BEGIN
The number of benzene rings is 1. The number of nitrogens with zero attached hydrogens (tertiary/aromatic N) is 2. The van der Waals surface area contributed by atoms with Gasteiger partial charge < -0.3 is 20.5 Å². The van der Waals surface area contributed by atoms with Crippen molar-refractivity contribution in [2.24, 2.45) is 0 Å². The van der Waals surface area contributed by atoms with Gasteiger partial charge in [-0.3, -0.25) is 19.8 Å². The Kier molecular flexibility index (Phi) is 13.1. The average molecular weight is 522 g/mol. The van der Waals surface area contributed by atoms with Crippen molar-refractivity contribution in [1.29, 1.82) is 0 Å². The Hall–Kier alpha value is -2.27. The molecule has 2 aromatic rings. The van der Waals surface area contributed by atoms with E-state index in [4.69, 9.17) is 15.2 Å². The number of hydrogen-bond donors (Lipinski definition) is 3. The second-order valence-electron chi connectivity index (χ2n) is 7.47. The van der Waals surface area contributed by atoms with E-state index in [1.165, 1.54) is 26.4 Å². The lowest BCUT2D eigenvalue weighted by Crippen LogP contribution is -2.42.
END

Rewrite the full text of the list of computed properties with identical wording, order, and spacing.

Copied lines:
The number of benzene rings is 1. The number of nitrogens with zero attached hydrogens (tertiary/aromatic N) is 2. The van der Waals surface area contributed by atoms with Gasteiger partial charge < -0.3 is 20.5 Å². The van der Waals surface area contributed by atoms with Crippen molar-refractivity contribution in [2.24, 2.45) is 0 Å². The van der Waals surface area contributed by atoms with Gasteiger partial charge in [-0.3, -0.25) is 19.8 Å². The Kier molecular flexibility index (Phi) is 13.1. The average molecular weight is 522 g/mol. The van der Waals surface area contributed by atoms with Crippen molar-refractivity contribution in [1.29, 1.82) is 0 Å². The Hall–Kier alpha value is -2.27. The molecule has 2 aromatic rings. The van der Waals surface area contributed by atoms with E-state index in [4.69, 9.17) is 15.2 Å². The number of hydrogen-bond donors (Lipinski definition) is 3. The second-order valence-electron chi connectivity index (χ2n) is 7.47. The van der Waals surface area contributed by atoms with E-state index in [1.165, 1.54) is 26.4 Å². The lowest BCUT2D eigenvalue weighted by Crippen LogP contribution is -2.42.